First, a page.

If you eat many foods that are labeled “no sugar added” or “sugar free”, you may wonder how foods can be sweet without having sugar as an ingredient. Take a closer look at the ingredients listing on the food label of the package and see if any of these words are listed: mannitol, xylitol, isomalt, sorbitol, or hydrogenated starch hydrolysates. If one or more of these is listed, the product contains a sugar alcohol. Sugar alcohols are found in plant products, including berries and fruit. They don’t have as many calories as sucrose (table sugar) and they are not well absorbed. Some people may experience a laxative effect if eaten in large quantities.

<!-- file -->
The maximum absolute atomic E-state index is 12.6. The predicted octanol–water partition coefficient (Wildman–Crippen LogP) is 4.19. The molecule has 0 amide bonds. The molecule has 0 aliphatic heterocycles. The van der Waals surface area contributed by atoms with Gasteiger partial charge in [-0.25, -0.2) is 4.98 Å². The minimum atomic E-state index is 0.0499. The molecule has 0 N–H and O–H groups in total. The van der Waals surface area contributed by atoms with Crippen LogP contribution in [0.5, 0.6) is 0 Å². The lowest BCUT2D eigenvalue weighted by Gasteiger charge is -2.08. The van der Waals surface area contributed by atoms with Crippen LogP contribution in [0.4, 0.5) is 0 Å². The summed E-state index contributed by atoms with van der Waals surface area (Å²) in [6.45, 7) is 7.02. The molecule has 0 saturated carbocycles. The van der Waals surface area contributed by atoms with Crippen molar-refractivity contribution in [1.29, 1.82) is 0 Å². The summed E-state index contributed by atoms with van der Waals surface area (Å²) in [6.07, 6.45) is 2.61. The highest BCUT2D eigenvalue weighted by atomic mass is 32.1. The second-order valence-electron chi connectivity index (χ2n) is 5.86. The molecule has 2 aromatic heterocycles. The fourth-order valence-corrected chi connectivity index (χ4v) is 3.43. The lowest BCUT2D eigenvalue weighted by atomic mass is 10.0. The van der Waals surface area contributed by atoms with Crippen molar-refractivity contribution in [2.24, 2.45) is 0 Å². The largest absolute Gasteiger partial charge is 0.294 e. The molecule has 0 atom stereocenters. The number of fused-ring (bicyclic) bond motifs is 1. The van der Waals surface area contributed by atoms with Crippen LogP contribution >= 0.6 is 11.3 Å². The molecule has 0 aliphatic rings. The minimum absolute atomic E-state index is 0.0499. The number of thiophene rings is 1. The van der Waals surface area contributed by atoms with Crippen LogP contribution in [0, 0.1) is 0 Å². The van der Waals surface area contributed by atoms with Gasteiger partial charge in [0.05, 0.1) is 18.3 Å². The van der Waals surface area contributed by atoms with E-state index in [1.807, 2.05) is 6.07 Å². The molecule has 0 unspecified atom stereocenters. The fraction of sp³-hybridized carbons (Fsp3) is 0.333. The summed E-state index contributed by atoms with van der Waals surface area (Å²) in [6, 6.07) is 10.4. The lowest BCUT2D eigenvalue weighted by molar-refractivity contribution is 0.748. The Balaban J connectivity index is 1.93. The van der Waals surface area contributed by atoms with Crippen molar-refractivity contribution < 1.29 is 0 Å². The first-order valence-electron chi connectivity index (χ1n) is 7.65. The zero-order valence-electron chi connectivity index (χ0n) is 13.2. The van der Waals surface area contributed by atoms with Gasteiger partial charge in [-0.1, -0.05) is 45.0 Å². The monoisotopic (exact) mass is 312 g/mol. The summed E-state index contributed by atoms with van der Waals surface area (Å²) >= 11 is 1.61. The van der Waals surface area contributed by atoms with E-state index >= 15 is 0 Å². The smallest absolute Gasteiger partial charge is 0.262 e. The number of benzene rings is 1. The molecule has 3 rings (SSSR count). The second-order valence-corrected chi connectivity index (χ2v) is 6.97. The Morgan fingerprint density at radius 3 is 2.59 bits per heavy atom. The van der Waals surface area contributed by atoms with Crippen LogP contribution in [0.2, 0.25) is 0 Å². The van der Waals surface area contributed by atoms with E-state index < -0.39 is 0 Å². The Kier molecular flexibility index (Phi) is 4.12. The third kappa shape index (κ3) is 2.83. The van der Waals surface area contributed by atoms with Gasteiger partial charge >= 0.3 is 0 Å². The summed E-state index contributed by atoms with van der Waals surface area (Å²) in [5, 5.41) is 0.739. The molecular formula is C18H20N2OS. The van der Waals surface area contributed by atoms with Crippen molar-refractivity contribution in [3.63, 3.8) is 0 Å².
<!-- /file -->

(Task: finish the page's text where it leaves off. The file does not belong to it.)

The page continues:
Many people with diabetes think that foods labeled as “sugar free” or “no sugar added” won’t affect their blood glucose and are safe to eat in large amounts. Some people may overeat due to their belief that it’s safe to do so without having an effect on their blood sugar. However, foods that contain sugar alcohols need to be included as part of a person with diabetes overall meal plan since they contain carbohydrates and calories. Blood sugar may still be elevated due to the overconsumption of the product.
Be sure to read the ingredients label on the food package the next time you’re tempted to stock-up on “sugar free” or “dietetic” foods – it may not be as healthy as you think! In addition, the Nutrition Facts label on the package will list the amount of grams of carbohydrate in the product. Be sure to include this in your overall meal plan.
Contributed by: Jennifer Even, Extension Educator, Hamilton County Extension. Source: Joslin Diabetes Center.